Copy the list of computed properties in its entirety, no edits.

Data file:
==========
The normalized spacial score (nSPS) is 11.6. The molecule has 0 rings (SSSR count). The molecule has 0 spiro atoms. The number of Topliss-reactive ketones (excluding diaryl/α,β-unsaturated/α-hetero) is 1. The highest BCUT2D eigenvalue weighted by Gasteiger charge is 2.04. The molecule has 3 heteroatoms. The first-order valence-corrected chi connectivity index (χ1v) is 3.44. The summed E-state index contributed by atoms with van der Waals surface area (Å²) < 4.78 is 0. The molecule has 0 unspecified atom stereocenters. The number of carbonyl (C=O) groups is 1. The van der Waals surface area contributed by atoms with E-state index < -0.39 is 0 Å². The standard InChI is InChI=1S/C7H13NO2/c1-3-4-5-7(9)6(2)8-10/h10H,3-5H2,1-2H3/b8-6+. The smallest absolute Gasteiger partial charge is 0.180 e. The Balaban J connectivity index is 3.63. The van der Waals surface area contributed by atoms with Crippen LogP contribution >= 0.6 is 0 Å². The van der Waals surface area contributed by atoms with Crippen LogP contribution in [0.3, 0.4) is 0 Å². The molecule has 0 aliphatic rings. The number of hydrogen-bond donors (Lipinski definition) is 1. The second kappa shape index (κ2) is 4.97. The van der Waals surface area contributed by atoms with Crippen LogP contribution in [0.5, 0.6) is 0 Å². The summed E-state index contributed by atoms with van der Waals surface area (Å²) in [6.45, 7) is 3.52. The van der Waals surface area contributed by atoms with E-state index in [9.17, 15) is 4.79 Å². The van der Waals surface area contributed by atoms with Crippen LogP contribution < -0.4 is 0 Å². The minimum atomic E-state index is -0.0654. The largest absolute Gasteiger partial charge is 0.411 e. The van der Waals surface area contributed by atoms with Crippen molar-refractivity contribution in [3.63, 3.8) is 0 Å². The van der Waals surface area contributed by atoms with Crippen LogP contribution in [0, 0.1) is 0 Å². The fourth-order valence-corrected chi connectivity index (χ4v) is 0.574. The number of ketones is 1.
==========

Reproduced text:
The normalized spacial score (nSPS) is 11.6. The molecule has 0 rings (SSSR count). The molecule has 0 spiro atoms. The number of Topliss-reactive ketones (excluding diaryl/α,β-unsaturated/α-hetero) is 1. The highest BCUT2D eigenvalue weighted by Gasteiger charge is 2.04. The molecule has 3 heteroatoms. The first-order valence-corrected chi connectivity index (χ1v) is 3.44. The summed E-state index contributed by atoms with van der Waals surface area (Å²) < 4.78 is 0. The molecule has 0 unspecified atom stereocenters. The number of carbonyl (C=O) groups is 1. The van der Waals surface area contributed by atoms with E-state index < -0.39 is 0 Å². The standard InChI is InChI=1S/C7H13NO2/c1-3-4-5-7(9)6(2)8-10/h10H,3-5H2,1-2H3/b8-6+. The smallest absolute Gasteiger partial charge is 0.180 e. The Balaban J connectivity index is 3.63. The van der Waals surface area contributed by atoms with Crippen LogP contribution >= 0.6 is 0 Å². The van der Waals surface area contributed by atoms with Crippen LogP contribution in [0.3, 0.4) is 0 Å². The molecule has 0 aliphatic rings. The number of hydrogen-bond donors (Lipinski definition) is 1. The second kappa shape index (κ2) is 4.97. The van der Waals surface area contributed by atoms with Crippen LogP contribution in [0.5, 0.6) is 0 Å². The summed E-state index contributed by atoms with van der Waals surface area (Å²) in [6.45, 7) is 3.52. The van der Waals surface area contributed by atoms with E-state index in [9.17, 15) is 4.79 Å². The van der Waals surface area contributed by atoms with Crippen LogP contribution < -0.4 is 0 Å². The minimum atomic E-state index is -0.0654. The largest absolute Gasteiger partial charge is 0.411 e. The van der Waals surface area contributed by atoms with Crippen molar-refractivity contribution in [3.63, 3.8) is 0 Å². The van der Waals surface area contributed by atoms with Crippen LogP contribution in [0, 0.1) is 0 Å². The fourth-order valence-corrected chi connectivity index (χ4v) is 0.574. The number of ketones is 1.